What Cub Scout membership coordinators need to know

youthapp_200Cub Scout packs are making plans to get their programs going for the next year of fun and excitement. Join Scouting nights are getting scheduled and all the recruiting materials are being updated. But Scouting’s raw material is membership, for without the boys we don’t have a movement!

A pivotal committee function at this time of year is the membership coordinator, whose job is to register all of our new Scouts and re-register the returning boys for another year of fun. Often, though, we find that this important job is either being done by other committee members or by a new parent without a good understanding of the process. The responsibility for unit membership really is a separate task which calls for a dedicated individual to handle it.

When a new parent steps into the role, there’s usually a lot to learn about the membership process, and when it’s a parent new to Scouting they have to learn a little of everything! Continue reading “What Cub Scout membership coordinators need to know”

What’s up with Cub leaders’ kids?

bo-01_200Cub Scout leaders are among the most committed of our adult leadership. They way overspend their “one hour a week” planning and conducting weekly den meetings and field trips, planning pack meeting participation, scheduling meeting rooms, sending out newsletters, wrangling parents to do stuff, recording and submitting advancement, collecting dues and fees, arranging snacks, purchasing craft supplies, and giving up the hope of using their dining room table for dining, for a few years anyway. They are dedicated to seeing their Scouts have fun, advance, and get the most out of the program.

Then why is it that their kids don’t seem as likely to cross over to Boy Scouts? Continue reading “What’s up with Cub leaders’ kids?”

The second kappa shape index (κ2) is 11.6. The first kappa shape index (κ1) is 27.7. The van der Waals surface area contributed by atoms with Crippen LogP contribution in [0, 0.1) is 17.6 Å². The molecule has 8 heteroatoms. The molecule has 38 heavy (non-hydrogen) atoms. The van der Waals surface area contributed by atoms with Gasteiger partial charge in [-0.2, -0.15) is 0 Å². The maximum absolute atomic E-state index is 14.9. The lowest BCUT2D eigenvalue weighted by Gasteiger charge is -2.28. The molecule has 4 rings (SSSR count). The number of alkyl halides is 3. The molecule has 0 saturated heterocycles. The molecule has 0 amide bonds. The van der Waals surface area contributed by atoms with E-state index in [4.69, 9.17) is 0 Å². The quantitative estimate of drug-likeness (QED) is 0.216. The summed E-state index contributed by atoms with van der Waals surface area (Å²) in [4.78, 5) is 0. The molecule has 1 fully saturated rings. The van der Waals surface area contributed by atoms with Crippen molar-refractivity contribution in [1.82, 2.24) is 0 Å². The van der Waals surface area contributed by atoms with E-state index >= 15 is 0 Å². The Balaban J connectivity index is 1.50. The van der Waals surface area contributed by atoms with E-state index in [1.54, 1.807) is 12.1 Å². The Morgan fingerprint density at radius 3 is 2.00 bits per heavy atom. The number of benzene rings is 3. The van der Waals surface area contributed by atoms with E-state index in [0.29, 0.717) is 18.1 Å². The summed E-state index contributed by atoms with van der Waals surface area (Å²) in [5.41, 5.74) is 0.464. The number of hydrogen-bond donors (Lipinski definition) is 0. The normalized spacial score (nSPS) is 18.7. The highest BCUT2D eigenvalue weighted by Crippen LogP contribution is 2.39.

Don’t do it halfway!

denleaderhalfCommitting to become a den leader (or other adult leader in Scouting) means not doing it halfway, otherwise the boys don’t benefit as much, and the adults don’t have as much fun either.

Sure, accepting a leadership role is a big step, but it’s not usually something you can do just a little bit. It’s normally a one-year commitment (unless something unforeseen comes up, like moving out of town or changing jobs) and there are specific responsibilities of leaders in various positions. Sometimes, these can be shared with others, but it rests on you to ensure that they are taken care of.

The good thing is that once you get going in your position, you’ll establish a rhythm and things will fall into place, so you don’t have to keep figuring out how to do new things. Continue reading “Don’t do it halfway!”

The 4-1-1 on big changes ahead

Say goodbye to the Law of the Pack.

By now, you may have heard about the BSA executive board’s approval of the resolution to have all programs – Boy Scouts, Cub Scouts, Venturing and Varsity Scouting – use the Boy Scout oath and law. The change, one of many on the horizon, was recommended by volunteers and adopted by the board this past week.

Gone will be The Cub Scout helps the pack GO and other familiar phrases that we pounded into our boys’ heads (and our own) for so many years, to be replaced by “A Scout is trustworthy, loyal, helpful…” at pack and den meetings. Cub Scouts will also be reciting the words “physically strong, mentally awake and morally straight” before they can even grasp what those words mean in some cases. Continue reading “The 4-1-1 on big changes ahead”

Is Scouting invisible?

When perfectly-engaged and enthusiastic Cub Scouts just don’t make the transition to Boy Scouts, opting for heavier involvement in sports or other activities instead, you have to wonder why.

Is it because of something they didn’t get out of Scouting? That’s probably not the case, because they stuck with Cub Scouts all the way through.

Do they lose interest? That may be part of it, because either they or their parents can’t see doing another six or seven years of field trips to the fire station or overnight sleepovers at the science center. Continue reading “Is Scouting invisible?”